There's a long tradition of running for public office by running against government. Not just against the people currently in power, but the motives, competency and even legitimacy of government action itself. For a recent example, tune into this fall's presidential primary debates.
But there's a very high cost to the cynicism this breeds.
When people hear constantly that government action is the problem, they become less willing to support serious solutions - even in cases when smart government policy is an indispensable part of the answer.
Climate change, for instance, is a global problem that can't be solved only by individual action. As much as some want to do the right thing, they can't make enough progress when the rules favor high-carbon, dirty energy.
Which means we need to change the law - and that, of course, requires public support.
I think many Americans would be willing to make changes in the way we use energy, even if it meant small sacrifices, to ensure that our children inherit a clean, healthy world. But if they're convinced that any proposed program to limit pollution won't work - because they're constantly told government does everything wrong - they won't support solutions. And that means the elected officials who represent them won't either.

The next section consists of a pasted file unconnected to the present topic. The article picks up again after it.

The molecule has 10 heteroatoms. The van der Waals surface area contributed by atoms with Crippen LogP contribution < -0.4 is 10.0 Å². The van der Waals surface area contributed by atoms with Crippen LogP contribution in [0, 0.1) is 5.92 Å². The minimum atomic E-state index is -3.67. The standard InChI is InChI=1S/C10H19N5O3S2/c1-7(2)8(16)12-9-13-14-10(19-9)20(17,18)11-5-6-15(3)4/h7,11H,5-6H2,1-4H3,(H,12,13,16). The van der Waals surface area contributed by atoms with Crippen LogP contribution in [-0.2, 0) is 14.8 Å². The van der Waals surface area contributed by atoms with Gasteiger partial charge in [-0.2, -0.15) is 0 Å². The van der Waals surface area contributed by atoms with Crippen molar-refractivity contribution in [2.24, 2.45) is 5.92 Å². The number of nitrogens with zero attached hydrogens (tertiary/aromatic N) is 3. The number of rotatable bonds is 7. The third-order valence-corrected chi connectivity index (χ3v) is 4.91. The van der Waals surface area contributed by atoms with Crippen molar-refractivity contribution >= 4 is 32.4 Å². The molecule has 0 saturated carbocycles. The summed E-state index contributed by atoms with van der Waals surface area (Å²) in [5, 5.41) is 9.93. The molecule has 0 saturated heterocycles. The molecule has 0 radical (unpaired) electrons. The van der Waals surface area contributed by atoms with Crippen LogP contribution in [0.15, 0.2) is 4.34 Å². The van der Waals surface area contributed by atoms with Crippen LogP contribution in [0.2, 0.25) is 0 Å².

Some will ask why there needs to be government rules, instead of just letting the marketplace fix the problem. Well, it's because the market is a powerful tool for generating prosperity, but it's not perfect. It can't stop companies from dumping pollution in the air - because they benefit by shifting the cost of clean-up, health problems, and other impacts to the taxpayers.
(And some, of course, will ask if there's really a climate problem to be solved. For that, I refer you to NASA and all major American scientific organizations.)
So do federal environmental programs work? Yes. In fact, they work spectacularly well. Not only is our air and water dramatically cleaner than it was before the Clean Air Act, Clean Water Act and other major programs, but the economic benefits have been outstanding. The benefits of the Clean Air Act, for instance, have outweighed the costs by 30 to 1. So our cities aren't choked with smog, our rivers aren't chemical sewers, and achieving it was a great bargain.
The good news is that more people are calling for action to cut climate pollution - 2 out of 3 of Americans support the EPA's Clean Power Plan - and their leaders are starting to sense the shift. Those who oppose action are having to change their rhetoric to avoid seeming out of touch, and those who want progress are becoming bolder, feeling the political advantage.
But that doesn't mean the fight over comprehensive climate legislation in Congress will be easy, when it comes. We will again hear voices complaining that government action is inherently a bad thing, and we are powerless to save ourselves from this man-made disaster.
So it will be the job of those who support climate action to say, yes - we can use smartly designed government policies to make our world better.
@RealKeithGaby on Twitter
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